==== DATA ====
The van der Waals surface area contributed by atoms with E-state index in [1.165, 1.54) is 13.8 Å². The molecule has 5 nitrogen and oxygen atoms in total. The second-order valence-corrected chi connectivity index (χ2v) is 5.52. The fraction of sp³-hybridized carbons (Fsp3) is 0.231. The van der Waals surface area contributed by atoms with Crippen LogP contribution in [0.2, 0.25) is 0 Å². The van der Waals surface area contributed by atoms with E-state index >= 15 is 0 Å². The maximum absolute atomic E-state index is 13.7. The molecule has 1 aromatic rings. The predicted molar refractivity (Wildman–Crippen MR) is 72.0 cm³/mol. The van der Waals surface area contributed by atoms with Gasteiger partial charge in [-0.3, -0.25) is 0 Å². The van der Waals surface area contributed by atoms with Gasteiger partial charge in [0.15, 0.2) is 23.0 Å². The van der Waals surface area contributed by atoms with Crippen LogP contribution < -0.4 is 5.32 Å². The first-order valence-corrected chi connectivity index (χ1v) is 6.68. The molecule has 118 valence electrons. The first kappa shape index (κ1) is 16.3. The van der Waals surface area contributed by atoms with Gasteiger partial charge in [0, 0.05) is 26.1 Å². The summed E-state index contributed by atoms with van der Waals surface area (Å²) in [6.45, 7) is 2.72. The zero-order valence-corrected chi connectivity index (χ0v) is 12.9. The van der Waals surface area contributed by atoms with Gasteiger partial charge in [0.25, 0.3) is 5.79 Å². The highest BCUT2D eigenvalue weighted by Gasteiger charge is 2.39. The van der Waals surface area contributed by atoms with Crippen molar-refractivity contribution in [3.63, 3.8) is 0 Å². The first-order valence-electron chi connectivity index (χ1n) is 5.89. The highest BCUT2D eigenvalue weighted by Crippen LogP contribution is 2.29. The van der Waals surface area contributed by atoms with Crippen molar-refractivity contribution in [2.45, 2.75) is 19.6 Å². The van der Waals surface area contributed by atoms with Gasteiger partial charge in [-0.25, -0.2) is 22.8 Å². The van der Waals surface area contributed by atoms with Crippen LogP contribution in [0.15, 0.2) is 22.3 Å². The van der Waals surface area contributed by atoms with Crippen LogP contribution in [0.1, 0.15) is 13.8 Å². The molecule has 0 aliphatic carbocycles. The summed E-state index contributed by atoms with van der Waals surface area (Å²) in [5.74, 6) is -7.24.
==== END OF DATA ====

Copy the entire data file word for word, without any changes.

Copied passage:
The van der Waals surface area contributed by atoms with E-state index in [1.165, 1.54) is 13.8 Å². The molecule has 5 nitrogen and oxygen atoms in total. The second-order valence-corrected chi connectivity index (χ2v) is 5.52. The fraction of sp³-hybridized carbons (Fsp3) is 0.231. The van der Waals surface area contributed by atoms with Crippen LogP contribution in [0.2, 0.25) is 0 Å². The van der Waals surface area contributed by atoms with E-state index >= 15 is 0 Å². The maximum absolute atomic E-state index is 13.7. The molecule has 1 aromatic rings. The predicted molar refractivity (Wildman–Crippen MR) is 72.0 cm³/mol. The van der Waals surface area contributed by atoms with Gasteiger partial charge in [-0.3, -0.25) is 0 Å². The van der Waals surface area contributed by atoms with Gasteiger partial charge in [0.15, 0.2) is 23.0 Å². The van der Waals surface area contributed by atoms with Crippen LogP contribution < -0.4 is 5.32 Å². The first-order valence-corrected chi connectivity index (χ1v) is 6.68. The molecule has 118 valence electrons. The first kappa shape index (κ1) is 16.3. The van der Waals surface area contributed by atoms with Gasteiger partial charge in [0, 0.05) is 26.1 Å². The summed E-state index contributed by atoms with van der Waals surface area (Å²) in [6.45, 7) is 2.72. The zero-order valence-corrected chi connectivity index (χ0v) is 12.9. The van der Waals surface area contributed by atoms with Gasteiger partial charge in [0.25, 0.3) is 5.79 Å². The highest BCUT2D eigenvalue weighted by Gasteiger charge is 2.39. The van der Waals surface area contributed by atoms with Crippen molar-refractivity contribution in [3.63, 3.8) is 0 Å². The first-order valence-electron chi connectivity index (χ1n) is 5.89. The highest BCUT2D eigenvalue weighted by Crippen LogP contribution is 2.29. The van der Waals surface area contributed by atoms with Crippen molar-refractivity contribution in [2.45, 2.75) is 19.6 Å². The van der Waals surface area contributed by atoms with Gasteiger partial charge in [-0.25, -0.2) is 22.8 Å². The van der Waals surface area contributed by atoms with Crippen LogP contribution in [0.15, 0.2) is 22.3 Å². The van der Waals surface area contributed by atoms with Crippen LogP contribution in [0.1, 0.15) is 13.8 Å². The molecule has 0 aliphatic carbocycles. The summed E-state index contributed by atoms with van der Waals surface area (Å²) in [5.74, 6) is -7.24.